Ambassador Furuta-Toy’s Speech on Human Trafficking

Ambassador Furuta-Toy’s Speech on Human Trafficking
Ambassador Furuta-Toy’s Speech on Human Trafficking (Source: U.S. Embassy in Equatorial Guinea | APO Group

MALABO, Equatorial Guinea, February 19, 2019/ -- By Ambassador Furuta-Toy 

“Ladies, gentlemen, and distinguished guests, I am extremely happy to see you all here today as I mark my final week as the United States Ambassador to Equatorial Guinea. 

Over the course of my time in Equatorial Guinea, I have worked to raise awareness of the problem of Trafficking in Persons.  It is important that we all remember that this terrible crime persists today, and that an estimated 25 million people are victims of this form of modern slavery worldwide. 

No country is immune from this problem.  It happens in every corner of the globe – in homes, factories, hotels, on farms and in fishing vessels. Even around sporting events.  It happens in places you might never suspect, right here in Equatorial Guinea, as well as in my country – the United States of America.  What is important is that we work together globally and locally to combat and end this terrible practice. 

One of the major challenges to combating human trafficking is lack of awareness and understanding of what it is – a hidden crime that often goes unreported, in part because victims may be threatened by their traffickers not to contact police, do not trust law enforcement authorities, or are fearful of reprisal, stigma, or punishment. 

This profound problem requires the efforts of governments, private companies, nongovernmental organizations, civil society, and individuals all over the world to address it.  Here in EG all of these sectors are more aware of the issue than they were three years ago.  I hope to see these sectors working together to take actions to combat trafficking in the near future.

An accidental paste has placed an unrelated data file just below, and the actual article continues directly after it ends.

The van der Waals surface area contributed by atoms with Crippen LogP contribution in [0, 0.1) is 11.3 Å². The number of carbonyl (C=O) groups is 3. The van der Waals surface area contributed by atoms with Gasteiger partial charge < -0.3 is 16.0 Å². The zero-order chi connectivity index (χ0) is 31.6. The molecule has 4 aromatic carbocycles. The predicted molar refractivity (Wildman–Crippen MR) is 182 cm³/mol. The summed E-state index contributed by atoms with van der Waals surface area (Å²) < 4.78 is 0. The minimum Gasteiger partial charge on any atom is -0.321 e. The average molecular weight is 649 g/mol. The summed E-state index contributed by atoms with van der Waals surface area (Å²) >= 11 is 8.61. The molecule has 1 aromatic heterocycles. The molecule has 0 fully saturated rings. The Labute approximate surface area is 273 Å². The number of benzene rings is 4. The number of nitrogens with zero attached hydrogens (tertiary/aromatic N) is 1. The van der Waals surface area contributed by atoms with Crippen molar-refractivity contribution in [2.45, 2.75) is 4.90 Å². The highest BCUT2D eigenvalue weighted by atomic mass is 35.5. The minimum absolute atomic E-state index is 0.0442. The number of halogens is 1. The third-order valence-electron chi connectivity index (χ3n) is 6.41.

President Obiang and the Prime Minister, the Foreign Minister, and the Third Vice Prime Minister are all taking an active role to address this issue.  Officials from the Ministry of Foreign Affairs recently spoke about this issue on the “A Fondo” television show.  They mentioned that individual citizens could help identify potential victims and make sure the proper authorities are aware so that they can address the problem. 

To support these efforts, the United States Embassy has given a grant of to the United Nations Development Program to support the Government of Equatorial Guinea in its efforts to combat human trafficking. In addition, we have worked with the the Equatorial Guinean government to develop an action plan that includes such steps as: 

  • Training law enforcement officials, immigration officials, and social workers on how to identify and help victims, and
  • Launching a nationwide anti-trafficking public awareness campaign.

For those who are interested in learning more about what you can do, please visit the U.S. Department of State.  We have a paper with the website information here. 

As I depart Equatorial Guinea,  I am proud to know that together we have taken some positive steps towards addressing human trafficking in Equatorial Guinea and the Central African region.  But the fight must continue!  I want to express my deep gratitude to the officials of the UNDP for accepting the Trafficking in Persons grant and for taking such a lead role in this effort.  I wish you well, and I look forward to reading about your successes.  Thank you very much.”